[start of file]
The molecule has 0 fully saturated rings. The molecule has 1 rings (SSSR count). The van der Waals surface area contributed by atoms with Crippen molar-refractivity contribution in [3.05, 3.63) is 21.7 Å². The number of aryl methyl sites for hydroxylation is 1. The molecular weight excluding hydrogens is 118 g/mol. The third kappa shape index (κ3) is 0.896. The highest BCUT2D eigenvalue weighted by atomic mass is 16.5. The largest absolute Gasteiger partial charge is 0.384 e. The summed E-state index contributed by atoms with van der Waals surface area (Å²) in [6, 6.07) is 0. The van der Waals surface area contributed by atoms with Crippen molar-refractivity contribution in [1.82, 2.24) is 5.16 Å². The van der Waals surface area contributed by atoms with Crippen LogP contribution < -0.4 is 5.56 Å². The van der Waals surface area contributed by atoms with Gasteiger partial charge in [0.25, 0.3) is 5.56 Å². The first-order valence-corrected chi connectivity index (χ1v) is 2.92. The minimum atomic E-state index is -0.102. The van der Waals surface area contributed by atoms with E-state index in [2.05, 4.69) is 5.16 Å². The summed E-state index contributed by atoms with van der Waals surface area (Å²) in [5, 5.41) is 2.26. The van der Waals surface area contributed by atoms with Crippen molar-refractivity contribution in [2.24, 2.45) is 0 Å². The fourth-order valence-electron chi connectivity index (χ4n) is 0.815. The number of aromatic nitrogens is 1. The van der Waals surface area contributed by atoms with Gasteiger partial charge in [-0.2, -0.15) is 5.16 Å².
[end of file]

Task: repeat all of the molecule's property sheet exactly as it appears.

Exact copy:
The molecule has 0 fully saturated rings. The molecule has 1 rings (SSSR count). The van der Waals surface area contributed by atoms with Crippen molar-refractivity contribution in [3.05, 3.63) is 21.7 Å². The number of aryl methyl sites for hydroxylation is 1. The molecular weight excluding hydrogens is 118 g/mol. The third kappa shape index (κ3) is 0.896. The highest BCUT2D eigenvalue weighted by atomic mass is 16.5. The largest absolute Gasteiger partial charge is 0.384 e. The summed E-state index contributed by atoms with van der Waals surface area (Å²) in [6, 6.07) is 0. The van der Waals surface area contributed by atoms with Crippen molar-refractivity contribution in [1.82, 2.24) is 5.16 Å². The van der Waals surface area contributed by atoms with Crippen LogP contribution < -0.4 is 5.56 Å². The van der Waals surface area contributed by atoms with Gasteiger partial charge in [0.25, 0.3) is 5.56 Å². The first-order valence-corrected chi connectivity index (χ1v) is 2.92. The minimum atomic E-state index is -0.102. The van der Waals surface area contributed by atoms with E-state index in [2.05, 4.69) is 5.16 Å². The summed E-state index contributed by atoms with van der Waals surface area (Å²) in [5, 5.41) is 2.26. The van der Waals surface area contributed by atoms with Crippen molar-refractivity contribution in [2.24, 2.45) is 0 Å². The fourth-order valence-electron chi connectivity index (χ4n) is 0.815. The number of aromatic nitrogens is 1. The van der Waals surface area contributed by atoms with Gasteiger partial charge in [-0.2, -0.15) is 5.16 Å².